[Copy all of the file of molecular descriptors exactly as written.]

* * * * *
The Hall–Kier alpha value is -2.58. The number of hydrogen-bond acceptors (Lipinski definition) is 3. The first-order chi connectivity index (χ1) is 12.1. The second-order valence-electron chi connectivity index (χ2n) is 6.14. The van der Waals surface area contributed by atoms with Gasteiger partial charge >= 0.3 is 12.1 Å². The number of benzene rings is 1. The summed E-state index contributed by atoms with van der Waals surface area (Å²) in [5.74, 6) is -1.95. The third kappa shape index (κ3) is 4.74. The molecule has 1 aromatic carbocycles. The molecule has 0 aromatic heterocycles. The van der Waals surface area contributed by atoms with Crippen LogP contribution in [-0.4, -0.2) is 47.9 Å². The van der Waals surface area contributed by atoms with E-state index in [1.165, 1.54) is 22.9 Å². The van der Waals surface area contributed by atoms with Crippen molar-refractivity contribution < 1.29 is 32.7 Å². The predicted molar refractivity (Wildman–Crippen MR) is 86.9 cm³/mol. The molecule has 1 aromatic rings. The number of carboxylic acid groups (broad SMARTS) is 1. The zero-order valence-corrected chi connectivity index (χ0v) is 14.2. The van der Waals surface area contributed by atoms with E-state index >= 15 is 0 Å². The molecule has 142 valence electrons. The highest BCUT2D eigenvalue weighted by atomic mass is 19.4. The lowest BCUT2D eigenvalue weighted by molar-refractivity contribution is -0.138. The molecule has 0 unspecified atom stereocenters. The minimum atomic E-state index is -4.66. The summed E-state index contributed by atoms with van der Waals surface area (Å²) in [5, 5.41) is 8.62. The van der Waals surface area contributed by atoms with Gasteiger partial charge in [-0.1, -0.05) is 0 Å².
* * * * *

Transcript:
The Hall–Kier alpha value is -2.58. The number of hydrogen-bond acceptors (Lipinski definition) is 3. The first-order chi connectivity index (χ1) is 12.1. The second-order valence-electron chi connectivity index (χ2n) is 6.14. The van der Waals surface area contributed by atoms with Gasteiger partial charge >= 0.3 is 12.1 Å². The number of benzene rings is 1. The summed E-state index contributed by atoms with van der Waals surface area (Å²) in [5.74, 6) is -1.95. The third kappa shape index (κ3) is 4.74. The molecule has 1 aromatic carbocycles. The molecule has 0 aromatic heterocycles. The van der Waals surface area contributed by atoms with Crippen LogP contribution in [-0.4, -0.2) is 47.9 Å². The van der Waals surface area contributed by atoms with E-state index in [1.165, 1.54) is 22.9 Å². The van der Waals surface area contributed by atoms with Crippen molar-refractivity contribution < 1.29 is 32.7 Å². The predicted molar refractivity (Wildman–Crippen MR) is 86.9 cm³/mol. The molecule has 1 aromatic rings. The number of carboxylic acid groups (broad SMARTS) is 1. The zero-order valence-corrected chi connectivity index (χ0v) is 14.2. The van der Waals surface area contributed by atoms with E-state index >= 15 is 0 Å². The molecule has 142 valence electrons. The highest BCUT2D eigenvalue weighted by atomic mass is 19.4. The lowest BCUT2D eigenvalue weighted by molar-refractivity contribution is -0.138. The molecule has 0 unspecified atom stereocenters. The minimum atomic E-state index is -4.66. The summed E-state index contributed by atoms with van der Waals surface area (Å²) in [5, 5.41) is 8.62. The van der Waals surface area contributed by atoms with Gasteiger partial charge in [-0.1, -0.05) is 0 Å².